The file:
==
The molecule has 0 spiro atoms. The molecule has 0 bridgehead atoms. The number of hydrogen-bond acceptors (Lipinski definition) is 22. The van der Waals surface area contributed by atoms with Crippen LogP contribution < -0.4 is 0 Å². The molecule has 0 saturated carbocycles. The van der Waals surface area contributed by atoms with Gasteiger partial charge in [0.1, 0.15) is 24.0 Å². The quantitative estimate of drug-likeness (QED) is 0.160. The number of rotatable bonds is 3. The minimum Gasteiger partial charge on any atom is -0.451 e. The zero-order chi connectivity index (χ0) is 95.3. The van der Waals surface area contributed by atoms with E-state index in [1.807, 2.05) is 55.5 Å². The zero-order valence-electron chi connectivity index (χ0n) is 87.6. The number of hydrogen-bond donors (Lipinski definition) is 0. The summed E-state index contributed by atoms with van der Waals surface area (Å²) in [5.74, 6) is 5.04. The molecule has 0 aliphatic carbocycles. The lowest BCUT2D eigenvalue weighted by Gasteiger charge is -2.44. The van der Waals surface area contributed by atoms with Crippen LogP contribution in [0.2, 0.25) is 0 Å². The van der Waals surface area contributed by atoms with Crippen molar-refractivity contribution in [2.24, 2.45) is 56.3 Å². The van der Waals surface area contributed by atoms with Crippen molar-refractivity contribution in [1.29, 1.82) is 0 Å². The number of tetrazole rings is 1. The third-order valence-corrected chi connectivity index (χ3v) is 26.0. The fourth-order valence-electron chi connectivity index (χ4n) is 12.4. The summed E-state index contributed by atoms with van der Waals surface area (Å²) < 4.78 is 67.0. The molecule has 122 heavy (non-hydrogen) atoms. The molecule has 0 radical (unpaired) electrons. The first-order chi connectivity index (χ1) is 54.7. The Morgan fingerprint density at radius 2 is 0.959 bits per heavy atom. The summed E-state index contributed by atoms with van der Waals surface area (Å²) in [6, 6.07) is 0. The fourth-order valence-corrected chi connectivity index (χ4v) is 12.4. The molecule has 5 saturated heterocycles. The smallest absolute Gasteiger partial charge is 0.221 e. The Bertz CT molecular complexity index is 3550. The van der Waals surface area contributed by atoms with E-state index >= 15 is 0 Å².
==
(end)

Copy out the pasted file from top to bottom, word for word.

The molecule has 0 spiro atoms. The molecule has 0 bridgehead atoms. The number of hydrogen-bond acceptors (Lipinski definition) is 22. The van der Waals surface area contributed by atoms with Crippen LogP contribution < -0.4 is 0 Å². The molecule has 0 saturated carbocycles. The van der Waals surface area contributed by atoms with Gasteiger partial charge in [0.1, 0.15) is 24.0 Å². The quantitative estimate of drug-likeness (QED) is 0.160. The number of rotatable bonds is 3. The minimum Gasteiger partial charge on any atom is -0.451 e. The zero-order chi connectivity index (χ0) is 95.3. The van der Waals surface area contributed by atoms with E-state index in [1.807, 2.05) is 55.5 Å². The zero-order valence-electron chi connectivity index (χ0n) is 87.6. The number of hydrogen-bond donors (Lipinski definition) is 0. The summed E-state index contributed by atoms with van der Waals surface area (Å²) in [5.74, 6) is 5.04. The molecule has 0 aliphatic carbocycles. The lowest BCUT2D eigenvalue weighted by Gasteiger charge is -2.44. The van der Waals surface area contributed by atoms with Crippen LogP contribution in [0.2, 0.25) is 0 Å². The van der Waals surface area contributed by atoms with Crippen molar-refractivity contribution in [2.24, 2.45) is 56.3 Å². The van der Waals surface area contributed by atoms with Crippen molar-refractivity contribution in [1.29, 1.82) is 0 Å². The number of tetrazole rings is 1. The third-order valence-corrected chi connectivity index (χ3v) is 26.0. The fourth-order valence-electron chi connectivity index (χ4n) is 12.4. The summed E-state index contributed by atoms with van der Waals surface area (Å²) < 4.78 is 67.0. The molecule has 122 heavy (non-hydrogen) atoms. The molecule has 0 radical (unpaired) electrons. The first-order chi connectivity index (χ1) is 54.7. The Morgan fingerprint density at radius 2 is 0.959 bits per heavy atom. The summed E-state index contributed by atoms with van der Waals surface area (Å²) in [6, 6.07) is 0. The fourth-order valence-corrected chi connectivity index (χ4v) is 12.4. The molecule has 5 saturated heterocycles. The smallest absolute Gasteiger partial charge is 0.221 e. The Bertz CT molecular complexity index is 3550. The van der Waals surface area contributed by atoms with E-state index >= 15 is 0 Å².